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Old 04-13-2015, 06:25 PM
 
Location: Atlanta (Finally on 4-1-17)
1,850 posts, read 2,449,307 times
Reputation: 2575

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I like the Short North......on Sunday. Why? The Fri/Sat college crowd is generally not there. They're hung over from the last 2 nights.


TSN seems to attract more and more of the college crowd, like Park Street.


TSN is a cool place, for what it's worth but I hope it doesn't turn into the next Park Street.
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Old 04-14-2015, 05:18 AM
 
Location: Columbus, OH
166 posts, read 259,013 times
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The Short North jumped the shark a long time ago in terms of being an arts district. It's still a cool place, but it does become a little more like Park Street everyday. It's just the natural progression of things. I don't have much of a reason to spend time there anymore -- many of the things I used to like about it can be found elsewhere.
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Old 04-14-2015, 08:45 AM
 
Location: Dublin, OH
2,368 posts, read 3,413,196 times
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TSN seems like it should be more the college crowd since it's closer to campus than Park Street/Arena District is.

I think German Village/Brewery District is a bit more of an older crowd with some nice places.
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Old 04-14-2015, 04:15 PM
 
320 posts, read 359,240 times
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Franklinton
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Old 04-14-2015, 11:31 PM
 
1,691 posts, read 1,652,106 times
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It has definitely gone from place-with-a-cool-vibe to playground-for-the-rich. That's not a bad thing, and good for other neighborhoods that will see the next wave.
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Old 04-14-2015, 11:37 PM
 
Location: Atlanta (Finally on 4-1-17)
1,850 posts, read 2,449,307 times
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Quote:
Originally Posted by db108108 View Post
It has definitely gone from place-with-a-cool-vibe to playground-for-the-rich. That's not a bad thing, and good for other neighborhoods that will see the next wave.
I wouldn't call them the rich. I'd call them middle class folks that WANT to be rich. They do buy all of what they think are the symbols of wealth.
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Old 04-15-2015, 07:45 AM
 
Location: Mexico City, formerly Columbus, Ohio
13,088 posts, read 13,425,385 times
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It's just the way neighborhoods progress in terms of development. It was more an arts district about 15 years ago, because artists could actually afford to live there and were part of the group that originally helped build the momentum of revitalization starting in the 1980s. There are still galleries, but many of them have been replaced with restaurants and other types of retail. The SN is in the process of maturing now, so the artists have been moving on to cheaper neighborhoods, particularly Franklinton, which is very likely to be the next hot area over the next 5-10 years.
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Old 04-18-2015, 06:09 PM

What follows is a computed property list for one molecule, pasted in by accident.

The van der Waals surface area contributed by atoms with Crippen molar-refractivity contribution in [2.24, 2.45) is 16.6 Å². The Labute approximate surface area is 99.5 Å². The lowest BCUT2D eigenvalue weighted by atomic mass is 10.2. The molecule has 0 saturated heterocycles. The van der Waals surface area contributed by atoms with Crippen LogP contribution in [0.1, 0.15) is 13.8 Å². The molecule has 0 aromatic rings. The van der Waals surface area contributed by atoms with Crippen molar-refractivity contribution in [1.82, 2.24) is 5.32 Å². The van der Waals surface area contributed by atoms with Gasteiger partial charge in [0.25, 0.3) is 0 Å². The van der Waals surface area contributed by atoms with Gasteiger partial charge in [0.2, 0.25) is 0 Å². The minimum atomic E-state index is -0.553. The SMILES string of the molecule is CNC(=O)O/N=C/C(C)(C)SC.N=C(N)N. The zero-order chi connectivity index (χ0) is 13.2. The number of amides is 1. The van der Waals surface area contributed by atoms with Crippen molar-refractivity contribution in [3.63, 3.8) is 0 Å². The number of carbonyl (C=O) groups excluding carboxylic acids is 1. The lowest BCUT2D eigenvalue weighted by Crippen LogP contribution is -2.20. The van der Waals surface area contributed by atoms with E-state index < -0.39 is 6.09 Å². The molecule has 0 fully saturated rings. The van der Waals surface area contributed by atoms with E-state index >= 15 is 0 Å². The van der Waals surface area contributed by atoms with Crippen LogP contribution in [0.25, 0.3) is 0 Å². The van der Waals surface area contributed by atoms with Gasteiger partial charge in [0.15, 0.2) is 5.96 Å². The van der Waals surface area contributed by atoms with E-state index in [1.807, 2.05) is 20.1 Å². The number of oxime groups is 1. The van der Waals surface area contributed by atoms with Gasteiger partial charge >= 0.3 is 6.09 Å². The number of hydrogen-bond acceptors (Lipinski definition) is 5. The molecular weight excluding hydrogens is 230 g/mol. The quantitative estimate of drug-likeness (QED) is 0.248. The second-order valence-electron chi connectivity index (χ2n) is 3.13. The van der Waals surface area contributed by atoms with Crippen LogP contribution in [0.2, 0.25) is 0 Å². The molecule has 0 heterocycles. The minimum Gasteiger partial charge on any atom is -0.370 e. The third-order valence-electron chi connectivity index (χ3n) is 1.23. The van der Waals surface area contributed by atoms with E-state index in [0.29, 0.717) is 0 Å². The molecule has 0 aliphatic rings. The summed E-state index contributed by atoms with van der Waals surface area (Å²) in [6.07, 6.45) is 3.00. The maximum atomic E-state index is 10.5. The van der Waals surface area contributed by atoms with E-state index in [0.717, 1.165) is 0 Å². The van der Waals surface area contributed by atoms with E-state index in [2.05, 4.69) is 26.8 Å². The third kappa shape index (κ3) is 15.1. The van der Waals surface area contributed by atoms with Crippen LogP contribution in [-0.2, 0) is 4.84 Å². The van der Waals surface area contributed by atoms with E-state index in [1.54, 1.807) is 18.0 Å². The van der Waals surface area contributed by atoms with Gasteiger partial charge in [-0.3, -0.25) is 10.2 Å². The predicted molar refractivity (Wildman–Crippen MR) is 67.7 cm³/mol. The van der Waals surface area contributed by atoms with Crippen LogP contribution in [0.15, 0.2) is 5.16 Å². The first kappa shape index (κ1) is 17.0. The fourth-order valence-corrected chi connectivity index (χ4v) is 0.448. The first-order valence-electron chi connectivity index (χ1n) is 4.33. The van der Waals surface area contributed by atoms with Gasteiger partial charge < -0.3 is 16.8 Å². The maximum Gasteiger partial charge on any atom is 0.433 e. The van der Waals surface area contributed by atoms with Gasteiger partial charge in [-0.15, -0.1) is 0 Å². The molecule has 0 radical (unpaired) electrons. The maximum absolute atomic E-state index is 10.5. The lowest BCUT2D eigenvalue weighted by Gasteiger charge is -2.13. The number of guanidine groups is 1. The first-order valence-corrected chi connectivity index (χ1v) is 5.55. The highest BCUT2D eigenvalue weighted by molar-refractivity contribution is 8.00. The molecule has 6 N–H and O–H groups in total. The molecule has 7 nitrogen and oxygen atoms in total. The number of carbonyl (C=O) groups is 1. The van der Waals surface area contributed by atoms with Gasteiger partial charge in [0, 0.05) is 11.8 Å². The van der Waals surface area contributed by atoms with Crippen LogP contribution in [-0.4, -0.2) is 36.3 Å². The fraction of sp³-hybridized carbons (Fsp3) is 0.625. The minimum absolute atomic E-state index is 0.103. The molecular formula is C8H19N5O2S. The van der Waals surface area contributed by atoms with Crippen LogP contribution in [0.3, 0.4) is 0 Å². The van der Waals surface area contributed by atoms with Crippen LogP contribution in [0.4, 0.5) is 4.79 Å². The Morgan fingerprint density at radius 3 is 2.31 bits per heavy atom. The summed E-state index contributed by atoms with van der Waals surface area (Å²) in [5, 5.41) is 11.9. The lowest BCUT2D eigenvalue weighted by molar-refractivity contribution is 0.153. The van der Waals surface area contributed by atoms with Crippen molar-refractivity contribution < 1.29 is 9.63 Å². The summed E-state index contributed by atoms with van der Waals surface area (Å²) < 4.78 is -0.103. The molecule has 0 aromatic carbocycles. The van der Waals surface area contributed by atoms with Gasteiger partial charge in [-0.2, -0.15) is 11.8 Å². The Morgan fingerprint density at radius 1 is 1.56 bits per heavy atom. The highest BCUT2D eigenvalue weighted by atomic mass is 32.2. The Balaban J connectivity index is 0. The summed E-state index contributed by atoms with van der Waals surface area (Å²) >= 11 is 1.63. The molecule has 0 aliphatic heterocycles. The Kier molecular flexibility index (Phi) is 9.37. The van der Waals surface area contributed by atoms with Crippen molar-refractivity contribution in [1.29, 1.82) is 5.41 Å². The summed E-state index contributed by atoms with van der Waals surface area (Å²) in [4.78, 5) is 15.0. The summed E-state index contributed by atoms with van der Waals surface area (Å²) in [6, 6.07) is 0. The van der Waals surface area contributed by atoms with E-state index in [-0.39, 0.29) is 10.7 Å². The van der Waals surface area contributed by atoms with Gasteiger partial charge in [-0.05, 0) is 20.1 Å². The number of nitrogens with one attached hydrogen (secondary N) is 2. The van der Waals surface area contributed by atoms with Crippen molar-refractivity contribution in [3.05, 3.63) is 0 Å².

Location: MPLS
1,068 posts, read 1,089,172 times
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I dunno about Park Street, but it is closer than ever to being gentrified. An Anthropologie opened there, so if you didn't know before...but there are still some quality places but they dot the strip rather than take up several blocks. Sad as it may be, this is what it's taking for Columbus to grow up and be a real city, not just N High St. Main in OTE should already look like Parsons or Oak, W Broad in Franklinton and Hilltop have lots of walkable storefronts, except there's nothing worth going to in most. Hell, Liz Lessner had to yet again be the one to get the ball rolling on W Broad with Dirty Frank's II. Columbus has too many urban business districts sitting dormant: it's actually impressive in a depressing way when you add up how many miles they total (Cleveland, Parsons, etc) and how little there is. While we'll mourn the good old days it'll mean that Columbus will finally have to move on beyond having token hip neighborhoods.
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Old 04-19-2015, 09:44 AM
 
Location: SF,CA
186 posts, read 382,115 times
Reputation: 222
I recently spent a weekend in the area after not visiting for several years. I definitely felt the changes, much more of a trendy, yuppie, cookie cutter look and feel. I remember it having much more of an independent, college town vibe that I did not get at all on this trip.
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Old 04-20-2015, 07:40 AM
 
Location: Mexico City, formerly Columbus, Ohio
13,088 posts, read 13,425,385 times
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Let's be clear that while there are not as many artists and galleries in the area, the vast majority of the businesses in the Short North are still private, individually-owned businesses, not commercial chains. It's still very much an independent area with unique shops and restaurants. There is nothing cookie cutter about that aspect. The thing that's really changed is the demographic makeup of the residents (and the higher cost of living), but that's been changing for 30 years. If people are just now starting to notice that, they've not been paying attention.
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